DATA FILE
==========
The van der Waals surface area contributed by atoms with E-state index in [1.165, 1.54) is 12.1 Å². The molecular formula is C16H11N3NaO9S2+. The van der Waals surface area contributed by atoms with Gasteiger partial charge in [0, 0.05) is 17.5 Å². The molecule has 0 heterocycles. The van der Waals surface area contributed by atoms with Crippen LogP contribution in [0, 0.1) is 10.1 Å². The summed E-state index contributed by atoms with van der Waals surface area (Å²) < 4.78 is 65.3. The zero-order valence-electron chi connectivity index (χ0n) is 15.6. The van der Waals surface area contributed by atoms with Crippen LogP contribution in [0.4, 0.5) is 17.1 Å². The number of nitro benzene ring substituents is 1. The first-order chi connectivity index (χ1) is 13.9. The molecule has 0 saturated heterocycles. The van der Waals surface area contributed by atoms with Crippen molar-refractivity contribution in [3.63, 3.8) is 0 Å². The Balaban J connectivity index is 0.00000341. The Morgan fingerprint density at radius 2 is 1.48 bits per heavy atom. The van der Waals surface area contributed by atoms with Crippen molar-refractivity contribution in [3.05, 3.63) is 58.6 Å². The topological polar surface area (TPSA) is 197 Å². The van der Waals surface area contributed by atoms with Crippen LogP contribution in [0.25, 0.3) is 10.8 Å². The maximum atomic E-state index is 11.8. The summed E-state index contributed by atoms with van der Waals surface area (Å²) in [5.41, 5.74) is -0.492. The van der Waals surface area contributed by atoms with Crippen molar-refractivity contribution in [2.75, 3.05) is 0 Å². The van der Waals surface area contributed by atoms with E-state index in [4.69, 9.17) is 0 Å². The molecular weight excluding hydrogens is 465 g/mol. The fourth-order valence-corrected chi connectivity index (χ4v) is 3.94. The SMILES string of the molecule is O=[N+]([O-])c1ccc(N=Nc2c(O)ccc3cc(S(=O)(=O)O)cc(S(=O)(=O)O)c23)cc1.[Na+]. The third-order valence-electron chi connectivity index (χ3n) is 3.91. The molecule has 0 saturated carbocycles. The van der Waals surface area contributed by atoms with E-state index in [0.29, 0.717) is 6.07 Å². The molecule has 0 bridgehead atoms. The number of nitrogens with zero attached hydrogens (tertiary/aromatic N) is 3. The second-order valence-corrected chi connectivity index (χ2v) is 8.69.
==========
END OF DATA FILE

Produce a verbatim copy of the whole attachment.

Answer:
The van der Waals surface area contributed by atoms with E-state index in [1.165, 1.54) is 12.1 Å². The molecular formula is C16H11N3NaO9S2+. The van der Waals surface area contributed by atoms with Gasteiger partial charge in [0, 0.05) is 17.5 Å². The molecule has 0 heterocycles. The van der Waals surface area contributed by atoms with Crippen LogP contribution in [0, 0.1) is 10.1 Å². The summed E-state index contributed by atoms with van der Waals surface area (Å²) < 4.78 is 65.3. The zero-order valence-electron chi connectivity index (χ0n) is 15.6. The van der Waals surface area contributed by atoms with Crippen LogP contribution in [0.4, 0.5) is 17.1 Å². The number of nitro benzene ring substituents is 1. The first-order chi connectivity index (χ1) is 13.9. The molecule has 0 saturated heterocycles. The van der Waals surface area contributed by atoms with Crippen molar-refractivity contribution in [3.63, 3.8) is 0 Å². The Balaban J connectivity index is 0.00000341. The Morgan fingerprint density at radius 2 is 1.48 bits per heavy atom. The van der Waals surface area contributed by atoms with Crippen molar-refractivity contribution in [3.05, 3.63) is 58.6 Å². The topological polar surface area (TPSA) is 197 Å². The van der Waals surface area contributed by atoms with Crippen LogP contribution in [0.25, 0.3) is 10.8 Å². The maximum atomic E-state index is 11.8. The summed E-state index contributed by atoms with van der Waals surface area (Å²) in [5.41, 5.74) is -0.492. The van der Waals surface area contributed by atoms with Crippen molar-refractivity contribution in [2.75, 3.05) is 0 Å². The van der Waals surface area contributed by atoms with E-state index in [4.69, 9.17) is 0 Å². The molecular weight excluding hydrogens is 465 g/mol. The fourth-order valence-corrected chi connectivity index (χ4v) is 3.94. The SMILES string of the molecule is O=[N+]([O-])c1ccc(N=Nc2c(O)ccc3cc(S(=O)(=O)O)cc(S(=O)(=O)O)c23)cc1.[Na+]. The third-order valence-electron chi connectivity index (χ3n) is 3.91. The molecule has 0 saturated carbocycles. The van der Waals surface area contributed by atoms with E-state index in [0.29, 0.717) is 6.07 Å². The molecule has 0 bridgehead atoms. The number of nitrogens with zero attached hydrogens (tertiary/aromatic N) is 3. The second-order valence-corrected chi connectivity index (χ2v) is 8.69.